In January (2021) I started as a research assistant within the CROWDCUL project. The first time I remember hearing about crowdfunding was during my studies at the University of Groningen in the Netherlands. It must have been 2012. I followed the bachelor program ‘Arts, Culture and Media’ and attended a lecture on the topic by Kunstraad Groningen, the local art board. Crowdfunding was new and exciting, a promising possibility for cultural producers to realize their ideas independently from governmental funding. The Dutch crowdfunding platform www.voordekunst.nl, that focused specifically on art projects, had just been launched.
In the master program ‘Cultural Economics and entrepreneurship’ that I followed at the Erasmus University in Rotterdam, crowdfunding was regularly discussed. There had been some interesting studies on the topic already, often based on data-sets by large general platforms such as Kickstarter. Researches that focused specifically on crowdfunding in the cultural sector were few, which made it an interesting topic for us to research.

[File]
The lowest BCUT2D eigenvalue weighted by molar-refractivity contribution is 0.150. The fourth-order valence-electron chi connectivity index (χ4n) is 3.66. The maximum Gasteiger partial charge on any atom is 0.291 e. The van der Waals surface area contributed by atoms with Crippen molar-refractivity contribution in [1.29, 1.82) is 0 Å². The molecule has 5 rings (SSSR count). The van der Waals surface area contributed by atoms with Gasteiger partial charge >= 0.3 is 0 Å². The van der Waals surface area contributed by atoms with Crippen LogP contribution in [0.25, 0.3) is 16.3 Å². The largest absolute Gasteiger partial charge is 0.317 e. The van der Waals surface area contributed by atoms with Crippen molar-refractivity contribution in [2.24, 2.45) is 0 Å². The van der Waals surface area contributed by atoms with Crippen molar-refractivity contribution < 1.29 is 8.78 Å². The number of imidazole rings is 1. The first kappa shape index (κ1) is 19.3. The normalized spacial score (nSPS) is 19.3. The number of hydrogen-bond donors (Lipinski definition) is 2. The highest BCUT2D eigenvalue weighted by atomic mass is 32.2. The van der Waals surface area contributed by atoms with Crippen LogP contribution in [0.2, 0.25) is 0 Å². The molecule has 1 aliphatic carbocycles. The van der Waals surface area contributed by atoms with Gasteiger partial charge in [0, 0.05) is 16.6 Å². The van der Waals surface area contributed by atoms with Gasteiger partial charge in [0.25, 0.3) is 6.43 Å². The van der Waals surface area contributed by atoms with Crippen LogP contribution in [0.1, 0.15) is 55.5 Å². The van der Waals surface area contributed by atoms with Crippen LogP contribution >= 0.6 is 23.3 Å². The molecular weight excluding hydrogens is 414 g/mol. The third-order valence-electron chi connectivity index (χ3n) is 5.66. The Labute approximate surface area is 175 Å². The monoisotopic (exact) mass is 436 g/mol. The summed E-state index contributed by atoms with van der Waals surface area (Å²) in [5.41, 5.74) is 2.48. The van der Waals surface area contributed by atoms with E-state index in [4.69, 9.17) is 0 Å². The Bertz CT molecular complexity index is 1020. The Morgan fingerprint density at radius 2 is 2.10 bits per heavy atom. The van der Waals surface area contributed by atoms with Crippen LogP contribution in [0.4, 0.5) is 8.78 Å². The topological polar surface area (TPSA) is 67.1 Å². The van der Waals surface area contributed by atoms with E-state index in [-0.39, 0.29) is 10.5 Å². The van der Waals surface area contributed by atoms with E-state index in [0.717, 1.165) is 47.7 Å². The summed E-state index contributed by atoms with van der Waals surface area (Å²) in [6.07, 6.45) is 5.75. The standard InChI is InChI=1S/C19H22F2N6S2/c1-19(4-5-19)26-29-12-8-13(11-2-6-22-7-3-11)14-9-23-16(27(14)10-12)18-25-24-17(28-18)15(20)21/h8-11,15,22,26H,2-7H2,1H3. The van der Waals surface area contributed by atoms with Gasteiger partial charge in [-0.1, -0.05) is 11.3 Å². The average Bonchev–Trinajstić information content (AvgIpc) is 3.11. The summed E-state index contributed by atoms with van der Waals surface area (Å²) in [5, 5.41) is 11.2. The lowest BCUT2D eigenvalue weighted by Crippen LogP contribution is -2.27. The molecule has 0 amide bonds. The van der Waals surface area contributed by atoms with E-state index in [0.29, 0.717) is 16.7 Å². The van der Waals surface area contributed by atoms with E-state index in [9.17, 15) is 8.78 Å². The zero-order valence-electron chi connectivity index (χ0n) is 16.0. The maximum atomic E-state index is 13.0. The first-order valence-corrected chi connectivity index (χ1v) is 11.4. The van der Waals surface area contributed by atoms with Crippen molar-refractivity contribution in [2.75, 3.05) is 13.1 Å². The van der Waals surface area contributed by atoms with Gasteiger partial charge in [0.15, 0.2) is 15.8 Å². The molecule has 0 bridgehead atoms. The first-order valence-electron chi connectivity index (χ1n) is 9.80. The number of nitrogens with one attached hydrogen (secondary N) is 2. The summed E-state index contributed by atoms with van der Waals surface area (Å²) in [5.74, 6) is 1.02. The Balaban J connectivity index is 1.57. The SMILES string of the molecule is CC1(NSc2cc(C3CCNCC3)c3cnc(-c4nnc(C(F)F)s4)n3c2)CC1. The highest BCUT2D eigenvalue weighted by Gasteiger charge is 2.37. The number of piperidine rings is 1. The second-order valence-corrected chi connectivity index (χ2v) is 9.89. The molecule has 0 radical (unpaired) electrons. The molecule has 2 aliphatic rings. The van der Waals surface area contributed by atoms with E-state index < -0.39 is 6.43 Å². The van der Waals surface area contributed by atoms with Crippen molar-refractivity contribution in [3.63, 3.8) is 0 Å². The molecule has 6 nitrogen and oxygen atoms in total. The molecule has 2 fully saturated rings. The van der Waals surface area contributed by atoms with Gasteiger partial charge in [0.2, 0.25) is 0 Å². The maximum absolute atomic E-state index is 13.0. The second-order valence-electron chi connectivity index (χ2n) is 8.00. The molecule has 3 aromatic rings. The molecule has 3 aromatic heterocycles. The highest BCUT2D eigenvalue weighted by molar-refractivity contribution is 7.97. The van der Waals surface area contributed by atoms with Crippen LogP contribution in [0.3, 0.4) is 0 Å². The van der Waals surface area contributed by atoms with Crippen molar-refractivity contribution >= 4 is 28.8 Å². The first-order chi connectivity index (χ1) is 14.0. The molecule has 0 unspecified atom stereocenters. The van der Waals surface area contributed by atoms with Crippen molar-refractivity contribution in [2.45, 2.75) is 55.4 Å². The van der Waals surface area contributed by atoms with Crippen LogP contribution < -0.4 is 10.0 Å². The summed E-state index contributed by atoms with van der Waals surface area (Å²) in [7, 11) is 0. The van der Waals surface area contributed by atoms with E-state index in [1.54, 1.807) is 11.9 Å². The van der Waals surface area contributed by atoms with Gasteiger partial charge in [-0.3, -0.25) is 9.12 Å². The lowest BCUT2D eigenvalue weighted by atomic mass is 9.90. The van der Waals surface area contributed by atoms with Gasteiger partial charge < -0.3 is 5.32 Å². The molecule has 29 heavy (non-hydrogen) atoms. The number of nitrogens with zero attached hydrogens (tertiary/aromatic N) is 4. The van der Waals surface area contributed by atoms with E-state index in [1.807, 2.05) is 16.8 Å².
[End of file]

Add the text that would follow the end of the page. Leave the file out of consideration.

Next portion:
When I started working in the cultural sector in 2014, many of the artists I worked with had taken part in crowdfunding campaigns. Whether they were directors and actors looking for additional funds for their new play, writers wanting to self-publish, or a collective of visual artists wanting to create an exhibition, the possibilities were endless. Not only was crowdfunding a flexible way to get money without having to apply for it through a long and bulky governmental procedure, it also required new forms of creativity. As a communication- and marketing specialist, I was often inspired by the creative ways in which artists autonomously created their crowdfunding campaigns.
Today, crowdfunding has become a popular financial strategy for cultural projects. The Dutch www.voordekunst.nl has grown into a well-known platform with hundreds of campaigns each year. Its relevance hasn’t decreased during Corona. Several organizations created campaigns in order to survive the ongoing lockdown(s). Though the academic literature has also evolved, there is still much to learn on the topic. I’m very excited to be part of the CROWDCUL-team and to be sharing our findings of the upcoming years with the world.
This blog first appeared on the CROWDCUL website, on 22nd February 2021.